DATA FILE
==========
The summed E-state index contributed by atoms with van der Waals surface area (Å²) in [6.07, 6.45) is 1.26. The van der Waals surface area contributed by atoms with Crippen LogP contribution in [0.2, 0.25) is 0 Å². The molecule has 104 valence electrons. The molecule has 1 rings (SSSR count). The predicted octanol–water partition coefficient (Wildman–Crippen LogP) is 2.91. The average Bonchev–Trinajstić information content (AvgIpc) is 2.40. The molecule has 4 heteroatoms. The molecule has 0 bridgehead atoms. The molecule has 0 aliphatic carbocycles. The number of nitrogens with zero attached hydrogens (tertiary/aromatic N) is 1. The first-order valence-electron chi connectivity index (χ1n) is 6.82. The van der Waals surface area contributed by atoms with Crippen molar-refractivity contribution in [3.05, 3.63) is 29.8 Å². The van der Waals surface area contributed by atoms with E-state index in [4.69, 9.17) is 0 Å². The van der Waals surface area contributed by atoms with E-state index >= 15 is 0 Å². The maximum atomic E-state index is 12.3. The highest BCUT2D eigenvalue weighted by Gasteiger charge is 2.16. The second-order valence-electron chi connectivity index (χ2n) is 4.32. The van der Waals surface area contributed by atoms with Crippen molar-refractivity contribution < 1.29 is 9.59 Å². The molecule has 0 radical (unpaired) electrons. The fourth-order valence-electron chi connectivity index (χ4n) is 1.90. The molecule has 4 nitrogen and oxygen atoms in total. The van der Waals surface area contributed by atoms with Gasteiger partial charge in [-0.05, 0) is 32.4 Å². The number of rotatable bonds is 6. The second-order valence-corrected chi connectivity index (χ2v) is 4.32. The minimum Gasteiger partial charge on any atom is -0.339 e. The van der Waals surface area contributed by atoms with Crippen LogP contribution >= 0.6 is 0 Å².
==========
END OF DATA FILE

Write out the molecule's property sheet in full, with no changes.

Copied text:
The summed E-state index contributed by atoms with van der Waals surface area (Å²) in [6.07, 6.45) is 1.26. The van der Waals surface area contributed by atoms with Crippen LogP contribution in [0.2, 0.25) is 0 Å². The molecule has 104 valence electrons. The molecule has 1 rings (SSSR count). The predicted octanol–water partition coefficient (Wildman–Crippen LogP) is 2.91. The average Bonchev–Trinajstić information content (AvgIpc) is 2.40. The molecule has 4 heteroatoms. The molecule has 0 bridgehead atoms. The molecule has 0 aliphatic carbocycles. The number of nitrogens with zero attached hydrogens (tertiary/aromatic N) is 1. The first-order valence-electron chi connectivity index (χ1n) is 6.82. The van der Waals surface area contributed by atoms with Crippen molar-refractivity contribution in [3.05, 3.63) is 29.8 Å². The van der Waals surface area contributed by atoms with E-state index in [4.69, 9.17) is 0 Å². The van der Waals surface area contributed by atoms with E-state index >= 15 is 0 Å². The maximum atomic E-state index is 12.3. The highest BCUT2D eigenvalue weighted by Gasteiger charge is 2.16. The second-order valence-electron chi connectivity index (χ2n) is 4.32. The van der Waals surface area contributed by atoms with Crippen molar-refractivity contribution < 1.29 is 9.59 Å². The molecule has 0 radical (unpaired) electrons. The fourth-order valence-electron chi connectivity index (χ4n) is 1.90. The molecule has 4 nitrogen and oxygen atoms in total. The van der Waals surface area contributed by atoms with Gasteiger partial charge in [-0.05, 0) is 32.4 Å². The number of rotatable bonds is 6. The second-order valence-corrected chi connectivity index (χ2v) is 4.32. The minimum Gasteiger partial charge on any atom is -0.339 e. The van der Waals surface area contributed by atoms with Crippen LogP contribution >= 0.6 is 0 Å².